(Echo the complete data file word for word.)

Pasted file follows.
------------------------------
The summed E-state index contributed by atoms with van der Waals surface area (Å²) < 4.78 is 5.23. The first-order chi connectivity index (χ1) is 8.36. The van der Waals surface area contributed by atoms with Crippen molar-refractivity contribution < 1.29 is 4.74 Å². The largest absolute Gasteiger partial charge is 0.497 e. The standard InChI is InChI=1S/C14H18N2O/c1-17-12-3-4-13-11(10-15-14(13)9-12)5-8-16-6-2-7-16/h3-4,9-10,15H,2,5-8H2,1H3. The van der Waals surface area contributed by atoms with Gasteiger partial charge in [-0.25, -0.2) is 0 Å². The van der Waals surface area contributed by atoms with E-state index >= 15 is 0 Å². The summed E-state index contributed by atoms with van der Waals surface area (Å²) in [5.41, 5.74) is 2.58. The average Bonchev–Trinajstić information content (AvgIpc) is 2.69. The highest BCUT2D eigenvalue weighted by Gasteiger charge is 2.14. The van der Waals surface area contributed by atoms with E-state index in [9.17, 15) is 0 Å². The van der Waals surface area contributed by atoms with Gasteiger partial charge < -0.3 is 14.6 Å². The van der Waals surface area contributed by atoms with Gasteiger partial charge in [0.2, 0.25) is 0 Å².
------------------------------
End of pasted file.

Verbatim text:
The summed E-state index contributed by atoms with van der Waals surface area (Å²) < 4.78 is 5.23. The first-order chi connectivity index (χ1) is 8.36. The van der Waals surface area contributed by atoms with Crippen molar-refractivity contribution < 1.29 is 4.74 Å². The largest absolute Gasteiger partial charge is 0.497 e. The standard InChI is InChI=1S/C14H18N2O/c1-17-12-3-4-13-11(10-15-14(13)9-12)5-8-16-6-2-7-16/h3-4,9-10,15H,2,5-8H2,1H3. The van der Waals surface area contributed by atoms with Gasteiger partial charge in [-0.25, -0.2) is 0 Å². The van der Waals surface area contributed by atoms with E-state index >= 15 is 0 Å². The summed E-state index contributed by atoms with van der Waals surface area (Å²) in [5.41, 5.74) is 2.58. The average Bonchev–Trinajstić information content (AvgIpc) is 2.69. The highest BCUT2D eigenvalue weighted by Gasteiger charge is 2.14. The van der Waals surface area contributed by atoms with E-state index in [9.17, 15) is 0 Å². The van der Waals surface area contributed by atoms with Gasteiger partial charge < -0.3 is 14.6 Å². The van der Waals surface area contributed by atoms with Gasteiger partial charge in [0.2, 0.25) is 0 Å².